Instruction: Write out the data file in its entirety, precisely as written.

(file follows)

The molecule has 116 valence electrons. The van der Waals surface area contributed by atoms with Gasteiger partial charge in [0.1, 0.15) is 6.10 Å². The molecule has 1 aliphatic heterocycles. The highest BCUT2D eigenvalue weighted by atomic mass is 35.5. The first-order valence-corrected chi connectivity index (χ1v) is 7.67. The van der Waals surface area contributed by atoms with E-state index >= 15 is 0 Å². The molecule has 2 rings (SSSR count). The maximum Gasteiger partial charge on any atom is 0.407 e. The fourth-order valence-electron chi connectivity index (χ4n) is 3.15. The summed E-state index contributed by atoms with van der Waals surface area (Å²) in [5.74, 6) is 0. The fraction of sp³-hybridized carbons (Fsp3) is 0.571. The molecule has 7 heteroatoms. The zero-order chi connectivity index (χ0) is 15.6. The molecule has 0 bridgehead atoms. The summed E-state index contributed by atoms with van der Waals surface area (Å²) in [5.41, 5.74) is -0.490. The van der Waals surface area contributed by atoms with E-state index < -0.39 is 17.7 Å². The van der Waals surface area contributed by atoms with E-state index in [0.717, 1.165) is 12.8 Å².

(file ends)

The molecule has 116 valence electrons. The van der Waals surface area contributed by atoms with Gasteiger partial charge in [0.1, 0.15) is 6.10 Å². The molecule has 1 aliphatic heterocycles. The highest BCUT2D eigenvalue weighted by atomic mass is 35.5. The first-order valence-corrected chi connectivity index (χ1v) is 7.67. The van der Waals surface area contributed by atoms with E-state index >= 15 is 0 Å². The molecule has 2 rings (SSSR count). The maximum Gasteiger partial charge on any atom is 0.407 e. The fourth-order valence-electron chi connectivity index (χ4n) is 3.15. The summed E-state index contributed by atoms with van der Waals surface area (Å²) in [5.74, 6) is 0. The fraction of sp³-hybridized carbons (Fsp3) is 0.571. The molecule has 7 heteroatoms. The zero-order chi connectivity index (χ0) is 15.6. The molecule has 0 bridgehead atoms. The summed E-state index contributed by atoms with van der Waals surface area (Å²) in [5.41, 5.74) is -0.490. The van der Waals surface area contributed by atoms with E-state index < -0.39 is 17.7 Å². The van der Waals surface area contributed by atoms with E-state index in [0.717, 1.165) is 12.8 Å².